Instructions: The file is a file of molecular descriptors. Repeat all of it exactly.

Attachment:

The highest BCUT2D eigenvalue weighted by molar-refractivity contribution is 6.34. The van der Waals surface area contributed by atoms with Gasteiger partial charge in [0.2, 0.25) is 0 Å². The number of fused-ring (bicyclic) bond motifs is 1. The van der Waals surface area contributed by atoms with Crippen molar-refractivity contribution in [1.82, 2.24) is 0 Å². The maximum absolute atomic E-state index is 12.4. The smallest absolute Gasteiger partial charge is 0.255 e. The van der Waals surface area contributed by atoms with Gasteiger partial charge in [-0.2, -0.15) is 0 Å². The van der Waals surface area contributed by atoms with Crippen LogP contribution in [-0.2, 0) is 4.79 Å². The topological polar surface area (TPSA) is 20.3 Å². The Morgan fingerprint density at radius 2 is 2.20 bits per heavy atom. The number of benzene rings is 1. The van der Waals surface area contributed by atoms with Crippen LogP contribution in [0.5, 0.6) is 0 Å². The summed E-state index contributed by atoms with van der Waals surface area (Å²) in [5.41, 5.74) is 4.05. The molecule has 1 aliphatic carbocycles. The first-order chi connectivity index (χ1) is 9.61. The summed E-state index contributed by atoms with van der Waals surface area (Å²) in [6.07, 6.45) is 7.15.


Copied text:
The highest BCUT2D eigenvalue weighted by molar-refractivity contribution is 6.34. The van der Waals surface area contributed by atoms with Gasteiger partial charge in [0.2, 0.25) is 0 Å². The number of fused-ring (bicyclic) bond motifs is 1. The van der Waals surface area contributed by atoms with Crippen molar-refractivity contribution in [1.82, 2.24) is 0 Å². The maximum absolute atomic E-state index is 12.4. The smallest absolute Gasteiger partial charge is 0.255 e. The van der Waals surface area contributed by atoms with Gasteiger partial charge in [-0.2, -0.15) is 0 Å². The van der Waals surface area contributed by atoms with Crippen LogP contribution in [-0.2, 0) is 4.79 Å². The topological polar surface area (TPSA) is 20.3 Å². The Morgan fingerprint density at radius 2 is 2.20 bits per heavy atom. The number of benzene rings is 1. The van der Waals surface area contributed by atoms with Crippen LogP contribution in [0.5, 0.6) is 0 Å². The summed E-state index contributed by atoms with van der Waals surface area (Å²) in [5.41, 5.74) is 4.05. The molecule has 1 aliphatic carbocycles. The first-order chi connectivity index (χ1) is 9.61. The summed E-state index contributed by atoms with van der Waals surface area (Å²) in [6.07, 6.45) is 7.15.